All the drum parts on Out of Indiana are from EZDrummer. I programmed the parts myself. It’s a lot of fun, and it’s amazing how good it can sound. (I actually had a drummer friend of mine ask me who played drums on the record, because he loved ’em so much.)

That said, nothing can replace a real drummer. Nothing. Nothing. Nothing.

I didn’t have the facilities, connections, or the money to pull off a real drummer on this album, and it was fun to showcase EZDrummer, but I’ll likely be pulling the trigger on a real drummer for the next one.

6. Recorded real piano

The final song on the record is a piano ballad. It’s a pretty song, and it features the piano sounds of Mini-Grand, the virtual piano that comes with Pro Tools 8.

I’m blown away by how good Mini-Grand sounds, but I would have loved to use a real piano. Maybe I’ll buy a piano for the next record. 🙂 We’ll see.

7. Recorded in an isolated room/booth

The bane of every home studio owner’s existence is noise. You sometimes simply can’t escape it. Homes are noisy. They’re not sound-proof, and computers/hard drives tend to make a lot of noise.

This last point is more of a wish than anything. I really don’t have a place to install a vocal booth, and I’m not really set up to add another room to my studio setup, so we’ll chalk this one up as a pipe dream.

However, if you have serious noise issues, you should think about experimenting with different ways to record your instruments in some sort of isolation. If nothing else, use packing blankets to create a faux booth in the corner of your studio. You’d be surprised how well it can work.

Well, that’s it. Thoughts? Anything you would add?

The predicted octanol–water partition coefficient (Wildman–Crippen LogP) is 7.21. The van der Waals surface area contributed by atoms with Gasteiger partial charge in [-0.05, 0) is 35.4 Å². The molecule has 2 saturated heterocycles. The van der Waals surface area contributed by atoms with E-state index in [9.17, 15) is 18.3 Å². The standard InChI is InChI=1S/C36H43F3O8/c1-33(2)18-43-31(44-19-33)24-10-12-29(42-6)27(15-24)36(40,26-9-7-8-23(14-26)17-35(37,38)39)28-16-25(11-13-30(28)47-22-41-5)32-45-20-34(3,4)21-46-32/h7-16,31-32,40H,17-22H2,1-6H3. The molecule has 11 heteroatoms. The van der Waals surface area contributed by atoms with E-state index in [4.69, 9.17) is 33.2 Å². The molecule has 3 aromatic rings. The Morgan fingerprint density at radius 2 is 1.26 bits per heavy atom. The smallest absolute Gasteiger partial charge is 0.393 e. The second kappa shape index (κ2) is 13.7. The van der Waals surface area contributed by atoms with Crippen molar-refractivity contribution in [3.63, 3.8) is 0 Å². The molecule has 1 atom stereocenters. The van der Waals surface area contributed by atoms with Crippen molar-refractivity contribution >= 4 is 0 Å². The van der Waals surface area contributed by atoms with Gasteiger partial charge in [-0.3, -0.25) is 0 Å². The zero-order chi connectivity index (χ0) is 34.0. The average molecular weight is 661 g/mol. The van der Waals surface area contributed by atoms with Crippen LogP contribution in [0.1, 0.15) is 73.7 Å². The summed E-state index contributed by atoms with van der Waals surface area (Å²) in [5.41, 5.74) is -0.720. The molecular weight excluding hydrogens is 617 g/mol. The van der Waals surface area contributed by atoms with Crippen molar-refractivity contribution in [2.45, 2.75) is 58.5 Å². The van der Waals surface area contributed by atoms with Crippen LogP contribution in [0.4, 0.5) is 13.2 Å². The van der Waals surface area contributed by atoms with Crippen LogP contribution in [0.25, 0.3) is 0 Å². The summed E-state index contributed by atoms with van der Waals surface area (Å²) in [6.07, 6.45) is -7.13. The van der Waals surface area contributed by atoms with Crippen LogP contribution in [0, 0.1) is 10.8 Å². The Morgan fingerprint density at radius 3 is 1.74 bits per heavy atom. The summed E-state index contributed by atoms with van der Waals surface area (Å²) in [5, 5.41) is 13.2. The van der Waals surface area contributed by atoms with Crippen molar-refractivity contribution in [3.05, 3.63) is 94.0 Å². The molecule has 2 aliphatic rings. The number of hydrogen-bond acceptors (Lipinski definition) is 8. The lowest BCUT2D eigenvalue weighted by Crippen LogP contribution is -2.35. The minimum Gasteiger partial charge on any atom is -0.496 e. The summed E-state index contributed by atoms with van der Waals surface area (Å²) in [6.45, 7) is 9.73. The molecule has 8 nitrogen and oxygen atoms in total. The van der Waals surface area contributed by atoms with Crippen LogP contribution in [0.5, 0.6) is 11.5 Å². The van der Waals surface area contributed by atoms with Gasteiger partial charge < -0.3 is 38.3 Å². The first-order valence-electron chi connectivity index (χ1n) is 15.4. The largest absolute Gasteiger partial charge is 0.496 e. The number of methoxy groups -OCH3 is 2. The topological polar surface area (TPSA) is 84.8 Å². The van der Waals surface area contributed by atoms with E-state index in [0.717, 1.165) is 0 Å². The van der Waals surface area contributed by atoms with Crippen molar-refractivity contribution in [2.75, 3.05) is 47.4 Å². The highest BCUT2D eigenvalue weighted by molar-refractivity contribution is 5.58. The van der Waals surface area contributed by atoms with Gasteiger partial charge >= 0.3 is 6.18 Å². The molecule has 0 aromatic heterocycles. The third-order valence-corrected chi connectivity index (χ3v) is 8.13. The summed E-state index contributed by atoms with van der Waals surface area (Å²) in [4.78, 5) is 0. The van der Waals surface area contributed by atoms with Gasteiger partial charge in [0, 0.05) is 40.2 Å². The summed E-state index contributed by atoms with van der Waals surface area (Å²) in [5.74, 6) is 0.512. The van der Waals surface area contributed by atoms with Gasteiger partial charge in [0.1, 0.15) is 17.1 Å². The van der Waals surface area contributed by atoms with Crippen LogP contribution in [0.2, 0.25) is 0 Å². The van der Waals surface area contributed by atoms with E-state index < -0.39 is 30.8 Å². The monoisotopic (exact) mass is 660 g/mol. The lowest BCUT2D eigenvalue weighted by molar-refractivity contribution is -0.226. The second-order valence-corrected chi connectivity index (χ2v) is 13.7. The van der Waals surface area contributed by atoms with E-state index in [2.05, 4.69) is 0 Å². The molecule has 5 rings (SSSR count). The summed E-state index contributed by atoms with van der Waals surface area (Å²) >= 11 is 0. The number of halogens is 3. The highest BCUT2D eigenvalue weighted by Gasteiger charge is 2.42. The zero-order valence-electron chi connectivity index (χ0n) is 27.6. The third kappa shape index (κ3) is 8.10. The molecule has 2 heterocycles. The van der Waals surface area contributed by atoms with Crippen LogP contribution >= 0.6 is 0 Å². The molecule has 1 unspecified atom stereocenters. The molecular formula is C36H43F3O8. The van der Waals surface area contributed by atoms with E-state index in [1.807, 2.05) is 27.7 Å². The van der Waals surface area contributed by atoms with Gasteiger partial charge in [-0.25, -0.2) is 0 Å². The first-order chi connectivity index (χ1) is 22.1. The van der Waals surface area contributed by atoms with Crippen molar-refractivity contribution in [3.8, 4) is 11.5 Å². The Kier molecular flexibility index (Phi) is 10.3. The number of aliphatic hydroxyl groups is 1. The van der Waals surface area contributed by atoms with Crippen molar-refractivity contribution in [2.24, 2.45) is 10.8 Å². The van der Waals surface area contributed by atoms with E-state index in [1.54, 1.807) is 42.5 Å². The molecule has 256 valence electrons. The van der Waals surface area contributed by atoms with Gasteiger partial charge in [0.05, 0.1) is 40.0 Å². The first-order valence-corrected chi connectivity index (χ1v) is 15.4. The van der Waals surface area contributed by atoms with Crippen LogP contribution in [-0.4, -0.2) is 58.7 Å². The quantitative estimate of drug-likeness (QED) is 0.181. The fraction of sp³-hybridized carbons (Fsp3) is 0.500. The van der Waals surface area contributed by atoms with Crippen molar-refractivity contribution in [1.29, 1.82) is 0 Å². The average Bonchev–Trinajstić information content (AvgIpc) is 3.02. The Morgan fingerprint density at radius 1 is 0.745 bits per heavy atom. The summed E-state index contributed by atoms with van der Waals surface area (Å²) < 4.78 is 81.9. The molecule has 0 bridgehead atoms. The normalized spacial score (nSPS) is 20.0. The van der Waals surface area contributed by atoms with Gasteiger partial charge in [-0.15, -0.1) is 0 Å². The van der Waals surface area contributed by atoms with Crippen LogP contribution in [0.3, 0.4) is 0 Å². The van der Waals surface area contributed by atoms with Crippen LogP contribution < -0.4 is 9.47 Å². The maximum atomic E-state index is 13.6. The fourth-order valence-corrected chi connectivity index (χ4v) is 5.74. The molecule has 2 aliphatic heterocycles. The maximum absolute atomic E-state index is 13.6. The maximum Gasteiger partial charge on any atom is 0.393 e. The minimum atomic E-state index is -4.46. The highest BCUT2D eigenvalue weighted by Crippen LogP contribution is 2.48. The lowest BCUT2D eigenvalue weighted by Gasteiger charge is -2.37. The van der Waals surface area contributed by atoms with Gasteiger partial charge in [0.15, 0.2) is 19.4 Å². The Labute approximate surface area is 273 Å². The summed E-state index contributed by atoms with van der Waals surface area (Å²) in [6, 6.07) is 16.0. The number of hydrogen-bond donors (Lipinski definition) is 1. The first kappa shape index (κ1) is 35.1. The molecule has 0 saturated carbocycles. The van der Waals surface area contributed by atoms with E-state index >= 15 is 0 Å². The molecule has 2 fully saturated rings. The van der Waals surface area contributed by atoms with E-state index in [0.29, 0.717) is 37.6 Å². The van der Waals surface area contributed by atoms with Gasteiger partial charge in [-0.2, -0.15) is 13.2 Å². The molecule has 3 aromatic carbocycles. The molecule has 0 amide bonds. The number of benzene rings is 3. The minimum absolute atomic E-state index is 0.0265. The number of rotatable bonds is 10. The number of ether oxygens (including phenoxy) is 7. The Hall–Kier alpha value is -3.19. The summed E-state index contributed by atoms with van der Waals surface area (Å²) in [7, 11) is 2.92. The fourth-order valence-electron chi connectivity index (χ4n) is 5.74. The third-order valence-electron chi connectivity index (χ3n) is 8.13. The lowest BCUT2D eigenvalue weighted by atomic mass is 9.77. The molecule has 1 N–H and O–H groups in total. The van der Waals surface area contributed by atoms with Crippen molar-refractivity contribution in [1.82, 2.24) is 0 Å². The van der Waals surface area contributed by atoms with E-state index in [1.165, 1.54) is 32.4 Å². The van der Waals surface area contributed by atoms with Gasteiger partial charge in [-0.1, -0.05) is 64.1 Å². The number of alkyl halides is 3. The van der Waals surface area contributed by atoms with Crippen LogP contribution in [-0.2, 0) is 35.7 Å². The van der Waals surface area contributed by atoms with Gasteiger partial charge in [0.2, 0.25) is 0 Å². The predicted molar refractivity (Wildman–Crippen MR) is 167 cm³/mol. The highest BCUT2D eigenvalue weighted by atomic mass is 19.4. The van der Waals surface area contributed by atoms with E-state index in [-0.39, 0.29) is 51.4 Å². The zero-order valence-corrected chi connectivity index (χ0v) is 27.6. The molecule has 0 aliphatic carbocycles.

If you want to hear/buy the album, go here: www.JoeGilderMusic.com.

If you want to mix the whole album yourself, go here: www.MixWithUs.com.

[Photo by koalazymonkey]

  • Vocal booth and room constraints aren’t as much of a problem as people think …. you can build a 4x4x7 portable booth for less than $300 that will rival the sound of a professional studio.. the most expensive part is the wall padding

    • You also need to be handy…and I’m not. 🙂

  • I’m your drummer for sure

  • Silvano

    About part 7. Recorded in an isolated room/booth

    U can improve thing buying a SE Electronics Studio Filter
    A lot of homerecording peeps are using the budget version ( SE Electronics project studio filter) & Here in Europe i heard that a lot of pro studio’s are using the orginal version with sounds awesome!
    That said it wont replace accoustic treatment or a soundproof cabine BUT i t will improve things a whole lot.

    http://www.zzounds.com/item–SEEPSRF
    ( This is the small budget version based on the original)
    Its not as good as the first one but it will really help you out & it will help you even more if you got some accoustic treatment.

  • Ray

    Congrats on the CD release, Joe! Best wishes for lots of sales.

    Just wondering…did you master the CD yourself or did you have someone else do it?

    • No, I DEFINITELY had someone else master it. I wouldn’t think of mastering it myself.

  • Robert

    Regarding the drums on your record:

    I highly recommend Superior Drummer 2 over EZDrummer, as EZDrummer does sound very basic and thin. I started out with EZDrummer and wasn’t aware of the quality difference and was very impressed when i purchased the upgrade.